A fire rages in the woods near a village. This fire triggers a memory in a lonely, middle-aged woman. And this memory pushes her to utter aloud the words she's always wanted to say.
Produced in Cuba with the support of Black Factory Cinema and Escuela Internacionales de Cine y Tv in San Antonio de los Banos (EICTV), and made under the guidance of master filmmaker Abbas Kiarostami. The result of Mosley's selection as a participant in the 2016 Workshop for Auteurs, the film examines grief, transference, and the consequences of role-playing.
I contributed an essay about the making of this film on This Long Century, musing how my own tenuous recollections of the shooting experience mirror the fractured memories of the protagonist in my film.
Starring Carmen Rodriguez, Nilda Diaz, and Christian Jaime.
-WINNER: Summer 2016 HAMMER TO NAIL Short Film Contest
-2017 Champs-Elysees Film Festival (World Premiere- U.S. short film competition)
-2017 Marfa Film Festival (U.S. Premiere)
-2017 Adirondack Film Festival, NY
-2017 DePaul University Showcase Screening (Champs-Elysees tour), Chicago, IL
-2017 St. Cloud Film Festival, MN
-2017 VideoFest (The Texas Show)
-2018 Anthology Film Archives (NewFilmmakers NY)
-2018 Dallas International Film Festival (Narrative Shorts Competition)
-2018 The Spectacle Theater, NYC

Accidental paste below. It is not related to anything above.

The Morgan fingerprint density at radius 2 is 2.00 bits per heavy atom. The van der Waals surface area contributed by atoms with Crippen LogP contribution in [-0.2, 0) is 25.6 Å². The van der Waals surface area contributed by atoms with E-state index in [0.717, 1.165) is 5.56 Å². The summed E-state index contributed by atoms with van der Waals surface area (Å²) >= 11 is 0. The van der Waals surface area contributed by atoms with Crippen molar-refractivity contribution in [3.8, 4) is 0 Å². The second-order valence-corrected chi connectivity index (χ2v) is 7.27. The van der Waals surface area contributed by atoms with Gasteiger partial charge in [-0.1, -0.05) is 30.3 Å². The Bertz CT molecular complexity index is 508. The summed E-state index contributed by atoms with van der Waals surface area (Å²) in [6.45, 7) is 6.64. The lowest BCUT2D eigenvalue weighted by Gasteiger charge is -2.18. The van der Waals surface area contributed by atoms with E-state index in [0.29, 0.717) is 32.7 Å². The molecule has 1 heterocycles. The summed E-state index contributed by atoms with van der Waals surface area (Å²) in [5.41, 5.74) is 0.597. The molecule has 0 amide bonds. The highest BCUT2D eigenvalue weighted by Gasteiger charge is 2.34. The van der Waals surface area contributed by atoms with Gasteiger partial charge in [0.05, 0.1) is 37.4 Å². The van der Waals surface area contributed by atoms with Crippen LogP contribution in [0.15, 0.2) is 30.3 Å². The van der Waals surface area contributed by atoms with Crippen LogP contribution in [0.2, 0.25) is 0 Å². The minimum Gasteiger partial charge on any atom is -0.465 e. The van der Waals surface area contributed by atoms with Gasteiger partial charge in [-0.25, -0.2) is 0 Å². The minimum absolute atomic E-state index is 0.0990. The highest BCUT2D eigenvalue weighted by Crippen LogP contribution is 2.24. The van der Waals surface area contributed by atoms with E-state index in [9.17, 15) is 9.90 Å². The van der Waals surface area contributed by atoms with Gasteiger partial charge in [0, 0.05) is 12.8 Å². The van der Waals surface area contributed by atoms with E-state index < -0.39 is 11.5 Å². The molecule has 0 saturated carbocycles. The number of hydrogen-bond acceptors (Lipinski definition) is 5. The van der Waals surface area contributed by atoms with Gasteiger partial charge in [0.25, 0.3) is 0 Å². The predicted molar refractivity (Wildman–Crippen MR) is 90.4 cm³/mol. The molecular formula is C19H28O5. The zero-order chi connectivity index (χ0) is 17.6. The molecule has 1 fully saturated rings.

"A quiet gem. Questions evolve slowly and masterfully over a tightly compacted, yet somehow meandering 12 minutes. Truly outstanding." -Don R. Lewis, HAMMER TO NAIL
“Mosley proves himself to be a master of lending seemingly mundane details and objects a sense of grandeur and symbolic import — a stream of billowing smoke from a bonfire, a cup of melting ice cream, a tattered football used by the village children. These elements work together to create a rich tapestry of emotionally forceful images, delving into the slippery nature of identity, the way memory is triggered by innocuous objects, and the minor events of childhood that seem, in retrospect, to hold great import. This level of attention paid to communicating theme and emotion through form alone is rare to find in both contemporary mainstream and arthouse cinema, and establishes Mosley as a major cinematic voice.” -James Slaymaker, Vague Visages
"A simple, yet affecting short. Akin to a coming-of-age story...and yet settling into a more profound facet of deep, fundamental change." - Kevin Rakestraw, FILM PULSE
"Given the simplicity of the film’s handful of shots, it is impressive that Mosley has ambitiously attempted to cram so much meaning into them. The story offers impressionistic brushstrokes of anguish." -Peter Simek, D MAGAZINE